Frankly, it sounds to me as if the principal was advised that she had made a bad decision and one that she would be unable to back up legally. I think she made a rash decision based on her own morality, while ignoring what school procedures were. Instead of helping Noel, she hoped the kid would go away quietly and the whole matter would be swept under the rug. When this did not happen, she ended up eating a bit of crow. I do wonder if their will be further consequences for her behavior or if the matter will be forgotten soon because she allowed Noel back in school.

I also believe that Sean Cody should be a little more hesitant to accept high school students. Sean Cody has the responsibility [at least morally] to absolutely make sure these 18 year olds fully understand the possible ramifications of doing porn. Teens are not usually mature enough to think past the next month let alone their entire future. Noel did this for his family and according to his mother with her knowledge. Though I realize that pornography and prostitution are not the same and here is a fine line between the two, isn’t this at least a little akin to a parent telling their eighteen year old daughter that it is okay to go sell herself on the street in order to bring in more money for the family? I do realize that in the case of prostitution, it is illegal in most places in the United States, whereas pornography is not.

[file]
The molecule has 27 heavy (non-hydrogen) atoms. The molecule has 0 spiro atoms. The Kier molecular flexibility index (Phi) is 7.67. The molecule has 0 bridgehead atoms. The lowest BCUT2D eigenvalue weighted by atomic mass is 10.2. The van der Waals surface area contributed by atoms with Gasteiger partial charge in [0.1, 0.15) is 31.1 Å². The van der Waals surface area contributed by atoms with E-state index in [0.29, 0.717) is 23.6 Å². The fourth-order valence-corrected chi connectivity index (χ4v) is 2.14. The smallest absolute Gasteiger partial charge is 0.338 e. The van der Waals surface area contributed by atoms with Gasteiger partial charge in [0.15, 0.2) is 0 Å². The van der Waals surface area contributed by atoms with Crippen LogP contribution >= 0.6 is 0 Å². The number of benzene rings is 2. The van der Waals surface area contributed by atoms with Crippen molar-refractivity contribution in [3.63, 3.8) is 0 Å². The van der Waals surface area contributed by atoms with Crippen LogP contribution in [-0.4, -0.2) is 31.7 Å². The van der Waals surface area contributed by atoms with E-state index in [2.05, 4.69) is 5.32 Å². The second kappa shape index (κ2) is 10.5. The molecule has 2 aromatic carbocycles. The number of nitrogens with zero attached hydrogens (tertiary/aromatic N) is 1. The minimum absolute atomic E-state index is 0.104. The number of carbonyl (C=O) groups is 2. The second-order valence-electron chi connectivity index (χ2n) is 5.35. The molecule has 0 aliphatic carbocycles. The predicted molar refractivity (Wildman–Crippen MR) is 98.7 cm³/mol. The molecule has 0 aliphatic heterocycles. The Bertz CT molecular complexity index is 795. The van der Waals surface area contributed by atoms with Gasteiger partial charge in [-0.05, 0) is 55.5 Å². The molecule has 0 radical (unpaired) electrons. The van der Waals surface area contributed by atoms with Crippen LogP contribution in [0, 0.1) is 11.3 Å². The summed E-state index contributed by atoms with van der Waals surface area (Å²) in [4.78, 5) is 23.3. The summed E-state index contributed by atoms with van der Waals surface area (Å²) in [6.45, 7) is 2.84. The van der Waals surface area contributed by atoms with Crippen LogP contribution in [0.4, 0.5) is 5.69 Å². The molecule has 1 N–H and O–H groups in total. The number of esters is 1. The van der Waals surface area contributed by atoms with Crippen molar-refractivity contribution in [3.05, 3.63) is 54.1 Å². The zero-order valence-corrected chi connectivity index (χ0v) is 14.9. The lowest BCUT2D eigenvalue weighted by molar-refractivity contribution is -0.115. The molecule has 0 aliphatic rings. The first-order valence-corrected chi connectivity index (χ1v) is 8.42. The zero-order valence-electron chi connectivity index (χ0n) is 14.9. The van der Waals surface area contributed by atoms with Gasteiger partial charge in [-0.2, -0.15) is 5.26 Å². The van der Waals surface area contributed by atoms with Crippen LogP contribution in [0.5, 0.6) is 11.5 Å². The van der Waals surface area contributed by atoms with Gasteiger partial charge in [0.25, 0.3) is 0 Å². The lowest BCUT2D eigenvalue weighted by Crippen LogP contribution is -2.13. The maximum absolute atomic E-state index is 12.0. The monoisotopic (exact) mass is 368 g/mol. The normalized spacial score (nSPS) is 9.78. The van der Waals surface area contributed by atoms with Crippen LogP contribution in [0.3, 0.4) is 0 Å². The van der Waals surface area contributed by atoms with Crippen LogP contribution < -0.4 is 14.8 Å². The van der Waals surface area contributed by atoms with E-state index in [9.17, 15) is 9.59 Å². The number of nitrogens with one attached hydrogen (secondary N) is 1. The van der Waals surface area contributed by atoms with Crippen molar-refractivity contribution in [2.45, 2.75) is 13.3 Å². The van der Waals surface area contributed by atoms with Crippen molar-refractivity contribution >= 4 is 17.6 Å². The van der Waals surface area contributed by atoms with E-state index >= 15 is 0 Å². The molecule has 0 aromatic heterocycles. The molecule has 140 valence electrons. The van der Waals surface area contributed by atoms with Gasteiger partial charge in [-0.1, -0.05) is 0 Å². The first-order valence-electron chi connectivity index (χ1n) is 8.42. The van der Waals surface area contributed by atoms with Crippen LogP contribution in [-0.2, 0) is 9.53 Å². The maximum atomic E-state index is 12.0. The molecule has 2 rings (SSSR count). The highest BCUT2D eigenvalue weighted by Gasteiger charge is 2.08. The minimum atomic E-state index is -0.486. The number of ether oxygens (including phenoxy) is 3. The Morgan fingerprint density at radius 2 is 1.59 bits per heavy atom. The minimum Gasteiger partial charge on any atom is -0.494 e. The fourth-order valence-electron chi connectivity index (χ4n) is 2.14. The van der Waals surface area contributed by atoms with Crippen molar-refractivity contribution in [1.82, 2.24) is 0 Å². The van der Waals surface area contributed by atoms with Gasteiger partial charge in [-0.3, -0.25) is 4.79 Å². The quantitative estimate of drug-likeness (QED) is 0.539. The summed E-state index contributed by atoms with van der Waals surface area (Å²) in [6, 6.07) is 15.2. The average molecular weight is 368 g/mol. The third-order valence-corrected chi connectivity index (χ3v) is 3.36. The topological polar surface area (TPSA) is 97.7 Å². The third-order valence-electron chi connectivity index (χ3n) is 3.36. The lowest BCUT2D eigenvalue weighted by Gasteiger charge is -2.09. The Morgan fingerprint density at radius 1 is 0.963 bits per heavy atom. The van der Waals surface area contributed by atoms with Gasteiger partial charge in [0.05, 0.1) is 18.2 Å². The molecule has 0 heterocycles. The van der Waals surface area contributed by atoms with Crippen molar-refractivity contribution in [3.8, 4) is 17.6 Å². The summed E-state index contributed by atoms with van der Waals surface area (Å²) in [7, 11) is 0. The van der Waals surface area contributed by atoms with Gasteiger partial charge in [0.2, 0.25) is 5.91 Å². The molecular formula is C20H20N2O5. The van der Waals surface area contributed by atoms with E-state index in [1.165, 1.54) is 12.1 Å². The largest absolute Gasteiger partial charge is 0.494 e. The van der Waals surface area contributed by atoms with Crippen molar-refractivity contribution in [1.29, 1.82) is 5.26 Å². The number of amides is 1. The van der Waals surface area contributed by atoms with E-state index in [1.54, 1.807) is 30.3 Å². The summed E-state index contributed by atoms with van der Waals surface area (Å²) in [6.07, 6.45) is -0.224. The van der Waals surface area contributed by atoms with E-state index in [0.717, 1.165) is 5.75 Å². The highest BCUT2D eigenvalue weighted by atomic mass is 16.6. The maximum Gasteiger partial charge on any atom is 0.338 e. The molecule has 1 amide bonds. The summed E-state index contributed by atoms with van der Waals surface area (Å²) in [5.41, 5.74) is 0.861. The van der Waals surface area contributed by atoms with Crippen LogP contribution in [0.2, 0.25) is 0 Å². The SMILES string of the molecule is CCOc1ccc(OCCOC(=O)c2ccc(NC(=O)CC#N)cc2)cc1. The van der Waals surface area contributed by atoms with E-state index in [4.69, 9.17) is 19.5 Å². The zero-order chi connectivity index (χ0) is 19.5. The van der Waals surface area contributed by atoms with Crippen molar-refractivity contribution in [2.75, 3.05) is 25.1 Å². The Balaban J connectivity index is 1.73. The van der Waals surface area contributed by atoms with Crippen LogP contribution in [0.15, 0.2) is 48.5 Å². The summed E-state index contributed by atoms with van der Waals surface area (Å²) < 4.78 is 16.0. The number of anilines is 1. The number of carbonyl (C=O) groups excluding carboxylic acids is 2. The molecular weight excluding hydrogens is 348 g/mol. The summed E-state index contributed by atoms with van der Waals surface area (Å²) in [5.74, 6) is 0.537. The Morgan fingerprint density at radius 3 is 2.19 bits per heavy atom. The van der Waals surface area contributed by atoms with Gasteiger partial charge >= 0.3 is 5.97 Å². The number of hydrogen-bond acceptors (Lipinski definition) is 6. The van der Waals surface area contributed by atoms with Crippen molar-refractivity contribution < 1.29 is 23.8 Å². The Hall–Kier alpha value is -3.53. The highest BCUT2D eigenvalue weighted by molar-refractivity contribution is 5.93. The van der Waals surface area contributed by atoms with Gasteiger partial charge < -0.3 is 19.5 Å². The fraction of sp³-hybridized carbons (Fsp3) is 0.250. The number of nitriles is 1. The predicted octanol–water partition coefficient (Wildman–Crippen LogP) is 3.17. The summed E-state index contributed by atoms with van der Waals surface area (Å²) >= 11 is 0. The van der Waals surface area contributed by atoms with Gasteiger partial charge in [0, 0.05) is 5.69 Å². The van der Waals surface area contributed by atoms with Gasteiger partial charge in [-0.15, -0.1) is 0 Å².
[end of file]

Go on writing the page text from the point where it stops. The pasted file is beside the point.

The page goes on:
Sean Cody has been known for some unscrupulous practices in the past. They often have models sign exclusive contract that have at least a year long clause which prevents the model from working elsewhere and they refuse to allow the model out of the contract even when they decide they don’t want to use the model anymore. Furthermore, Sean Cody has become an almost exclusively bareback (condom free) studio (Noel did five videos with Sean Cody, all bareback, though one was a solo video), which presents health risks to the models, no matter how much testing they go through. In all honesty, I will admit that I did once have a subscription to, but as they increasingly began producing more and more bareback videos, I became uncomfortable with supporting their enterprise, and cancelled my membership. I am not judging those who enjoy bareback porn, in fact I too find it rather hot, but it’s a conundrum to me because I don’t like it, yet I do. Bareback porn makes me feel guilty for watching it because I know the models are being put at risk and that it sends the wrong message, and I don’t like feeling guilty for watching pornography.